Smart technology for seniors? Yes, it does exist.
Proactive versus reactive care is something that unfortunately too often becomes a hindsight 20/20 revelation for some elderly patients and their families. “If only we had known…” they would say. The truth is technology these days is not just good, it’s really good. Better than it was even just a few short years ago. The thing about technology is that it is always changing, evolving, and getting more sophisticated. That’s not to say that it is getting more complicated necessarily, in fact, in many cases the technology is actually getting easier to use. More hands free. Requiring even less for the user to do manually, with the advent of voice recognition, smart watches, and even artificially intelligent computers.
I mean, just a few years ago, it would have seemed unfathomable to think that you could talk into your phone, tablet, or computer to ask it a simple question and actually expect to get an intelligent response. Today, we can ask something as simple as “do I need an umbrella today?” and our technology device will actually give us a resonable answer related to our local weather report.
The same holds true for technology advancements in healthcare with virtual care services, and personal health/fitness monitoring devices. But did you know that there is even more advanced technology out there that is designed to help prevent hospitalizations, manage chronic conditions, and track daily activities, all to keep the elderly and disabled living independently for as long as possible in order to postpone the need for long-term care?
Introducing the grandCARE system. We provide a technology solution that benefits seniors, family caregivers, and professional senior care workers alike. It starts with our innovative touchscreen interface which has been carefully designed with the end-user in mind. It features large, easy-to-read icons and can be fully customized to include as few or as many menu options as desired. The platform is so intuitive to use, that no previous computer experience is required to enjoy.
The touchscreen can be use as key source of socialization, entertainment, and communication for the senior user with our integrated family Facebook photo sharing, video chatting, games, websites, news, weather and more available options.
Next, our passive activity and motion monitoring is an effective and unintrusive way to analyze patterns of behavior to become more aware when something isn’t quite right. Our sensors can detect when there is too much, too little or no motion, and alert when something out of the ordinary occurs. The alert rules can be established to send out a message by phone call, text, or email to one or multiple designated parties.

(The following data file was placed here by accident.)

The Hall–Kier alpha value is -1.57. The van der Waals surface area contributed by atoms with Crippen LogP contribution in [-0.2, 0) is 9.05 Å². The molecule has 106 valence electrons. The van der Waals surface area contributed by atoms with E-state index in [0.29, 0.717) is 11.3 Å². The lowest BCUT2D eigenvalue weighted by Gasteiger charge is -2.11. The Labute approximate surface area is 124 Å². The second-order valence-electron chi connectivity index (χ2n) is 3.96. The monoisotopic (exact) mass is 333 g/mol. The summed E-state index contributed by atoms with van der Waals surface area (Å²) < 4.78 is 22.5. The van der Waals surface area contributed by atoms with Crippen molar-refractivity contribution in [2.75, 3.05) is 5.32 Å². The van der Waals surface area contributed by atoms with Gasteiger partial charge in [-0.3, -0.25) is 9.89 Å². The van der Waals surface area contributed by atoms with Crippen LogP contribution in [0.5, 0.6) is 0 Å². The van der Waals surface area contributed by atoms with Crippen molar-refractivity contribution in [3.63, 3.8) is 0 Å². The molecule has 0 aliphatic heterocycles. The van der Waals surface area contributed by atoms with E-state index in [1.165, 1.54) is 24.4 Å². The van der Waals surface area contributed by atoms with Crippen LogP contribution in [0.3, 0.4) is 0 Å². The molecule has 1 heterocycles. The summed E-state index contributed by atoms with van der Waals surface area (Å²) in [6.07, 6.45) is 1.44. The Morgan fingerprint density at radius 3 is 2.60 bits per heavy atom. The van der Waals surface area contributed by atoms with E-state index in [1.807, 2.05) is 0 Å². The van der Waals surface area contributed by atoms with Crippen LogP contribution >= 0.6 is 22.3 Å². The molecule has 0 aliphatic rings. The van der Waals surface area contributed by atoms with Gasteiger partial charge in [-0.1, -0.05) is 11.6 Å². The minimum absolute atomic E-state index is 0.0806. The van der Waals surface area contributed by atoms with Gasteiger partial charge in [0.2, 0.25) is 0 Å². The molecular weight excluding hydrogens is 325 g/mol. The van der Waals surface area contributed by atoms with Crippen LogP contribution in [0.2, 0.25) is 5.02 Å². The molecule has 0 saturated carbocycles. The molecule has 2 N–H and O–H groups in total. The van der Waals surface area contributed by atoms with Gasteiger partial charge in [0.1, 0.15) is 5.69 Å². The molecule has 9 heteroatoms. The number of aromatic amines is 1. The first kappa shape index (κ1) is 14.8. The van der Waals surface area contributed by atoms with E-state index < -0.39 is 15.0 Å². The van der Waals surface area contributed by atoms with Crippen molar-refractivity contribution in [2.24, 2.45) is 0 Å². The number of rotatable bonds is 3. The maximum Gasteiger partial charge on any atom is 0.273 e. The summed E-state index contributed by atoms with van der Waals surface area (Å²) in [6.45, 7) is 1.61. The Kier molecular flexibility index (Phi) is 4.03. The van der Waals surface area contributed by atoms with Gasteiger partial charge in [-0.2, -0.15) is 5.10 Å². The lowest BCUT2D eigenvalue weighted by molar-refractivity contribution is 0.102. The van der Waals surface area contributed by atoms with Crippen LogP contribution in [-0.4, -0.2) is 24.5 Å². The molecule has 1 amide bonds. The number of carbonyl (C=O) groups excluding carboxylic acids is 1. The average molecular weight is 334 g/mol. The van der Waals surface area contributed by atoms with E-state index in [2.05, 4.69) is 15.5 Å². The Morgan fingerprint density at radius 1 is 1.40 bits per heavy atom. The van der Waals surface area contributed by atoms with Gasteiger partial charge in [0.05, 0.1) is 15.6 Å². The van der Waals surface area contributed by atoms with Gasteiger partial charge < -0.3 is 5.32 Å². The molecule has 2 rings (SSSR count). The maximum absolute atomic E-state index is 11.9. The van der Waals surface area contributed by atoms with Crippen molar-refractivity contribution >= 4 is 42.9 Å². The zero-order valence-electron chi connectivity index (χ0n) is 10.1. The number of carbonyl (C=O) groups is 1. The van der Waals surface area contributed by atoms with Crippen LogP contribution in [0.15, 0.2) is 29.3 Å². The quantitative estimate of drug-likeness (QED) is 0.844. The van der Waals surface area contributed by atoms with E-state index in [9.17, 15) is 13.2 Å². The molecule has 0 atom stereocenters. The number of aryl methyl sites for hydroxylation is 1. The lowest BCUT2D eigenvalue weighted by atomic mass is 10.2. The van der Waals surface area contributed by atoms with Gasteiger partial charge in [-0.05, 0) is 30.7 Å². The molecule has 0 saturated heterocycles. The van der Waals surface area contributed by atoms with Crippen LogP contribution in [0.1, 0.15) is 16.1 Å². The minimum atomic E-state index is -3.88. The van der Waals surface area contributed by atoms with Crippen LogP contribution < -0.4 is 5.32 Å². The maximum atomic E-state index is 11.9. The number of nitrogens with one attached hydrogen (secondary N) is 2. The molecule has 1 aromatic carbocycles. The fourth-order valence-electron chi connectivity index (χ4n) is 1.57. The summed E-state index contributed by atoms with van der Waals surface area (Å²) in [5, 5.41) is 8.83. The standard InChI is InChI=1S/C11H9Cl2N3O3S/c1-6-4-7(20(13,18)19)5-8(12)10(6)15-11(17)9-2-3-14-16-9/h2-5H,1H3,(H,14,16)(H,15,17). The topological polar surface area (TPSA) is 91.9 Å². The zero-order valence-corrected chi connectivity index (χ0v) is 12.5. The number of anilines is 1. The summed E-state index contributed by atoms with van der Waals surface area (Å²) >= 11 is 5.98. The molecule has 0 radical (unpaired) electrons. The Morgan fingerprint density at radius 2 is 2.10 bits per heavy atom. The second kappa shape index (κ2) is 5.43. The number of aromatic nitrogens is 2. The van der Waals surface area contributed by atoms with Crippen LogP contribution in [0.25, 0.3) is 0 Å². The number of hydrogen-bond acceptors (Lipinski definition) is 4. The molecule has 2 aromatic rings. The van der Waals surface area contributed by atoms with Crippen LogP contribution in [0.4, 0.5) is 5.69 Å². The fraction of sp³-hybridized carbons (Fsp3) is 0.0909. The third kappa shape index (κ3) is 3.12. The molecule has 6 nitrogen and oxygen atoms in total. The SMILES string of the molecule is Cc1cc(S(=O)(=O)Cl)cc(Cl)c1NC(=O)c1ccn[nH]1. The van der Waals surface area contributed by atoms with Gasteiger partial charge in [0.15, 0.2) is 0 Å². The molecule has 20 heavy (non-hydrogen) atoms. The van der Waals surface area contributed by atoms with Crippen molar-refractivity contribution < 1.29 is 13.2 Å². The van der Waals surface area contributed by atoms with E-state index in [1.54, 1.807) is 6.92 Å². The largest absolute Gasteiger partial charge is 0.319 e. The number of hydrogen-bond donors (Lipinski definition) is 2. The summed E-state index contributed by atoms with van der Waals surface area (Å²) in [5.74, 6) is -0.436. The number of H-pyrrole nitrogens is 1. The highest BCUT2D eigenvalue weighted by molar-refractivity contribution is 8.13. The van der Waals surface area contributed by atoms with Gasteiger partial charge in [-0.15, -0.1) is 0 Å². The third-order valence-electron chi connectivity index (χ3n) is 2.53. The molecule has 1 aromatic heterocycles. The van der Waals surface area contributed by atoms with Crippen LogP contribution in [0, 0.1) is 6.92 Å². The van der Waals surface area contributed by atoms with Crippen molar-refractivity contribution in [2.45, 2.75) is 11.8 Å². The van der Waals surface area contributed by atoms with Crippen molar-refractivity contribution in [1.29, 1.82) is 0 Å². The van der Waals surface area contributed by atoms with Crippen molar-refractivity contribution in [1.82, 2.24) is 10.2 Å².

At grandCARE, we believe in not only helping seniors stay independent, but strive to enable them the ability to proactively manage their own health and wellness too. This is why we have available digital medical devices to take important health vital readings digitally using our innovative system. The data is captured on the system, and stored on our secure servers making the information accessible at anytime to a family member or professional care manager using our online based care portal. The information can be reviewed in report or chart format, and even exported as a PDF to send to a professional health care provider as well.
A recent article by Maryalene LaPonsie, featured in the U.S. News and World Report provides more support for the benefits that technology can have with seniors, families, and those in the long-term care industry.
For those who want to maximize their peace of mind, Gomez says the Cadillac of virtual long-term care is a remote-monitoring system like that offered by grandCARE.
With this system, activity sensors are placed in a senior’s home. To use grandCARE, Managed Senior Care first evaluates what a typical “good day” looks like for a senior and sets alerts accordingly. For example, if a senior typically has breakfast by 9 a.m. and the refrigerator hasn’t been opened by that time, an alert may go out to a caregiver.
As with Banner iCare, seniors using the grandCARE system are set up with a tablet. In this case, it’s an oversized tablet that can be remotely activated. If a caregiver needs to check on a senior, he or she can open Skype which will activate the camera and microphone on the tablet. At that point, the caregiver can look for the senior and call out to him or her to determine whether help is needed.
“One of the reasons we like this product is because it’s respectful of the senior,” Gomez says. “You know when people are watching. There is no secret monitoring.”
The article goes on to show how virtual care services are having an impact with both cost savings and patient outcomes:
“We save over $4,000 per patient per year and avoid hospital visits and readmissions,” Herzog says. From 2013 to 2014, Banner Health tracked the outcomes of newly enrolled Banner iCare members and compared that to claims data from the year before their enrollment. They found the program resulted in an overall 27 percent cost savings of $788 per patient per month. Hospitalizations also dropped from 11.5 per 100 patients per month in the year prior to enrollment to 6.3 per 100 patients per month six months after enrollment.
So, going back to where we started…”if only we had known.” Well, now you do.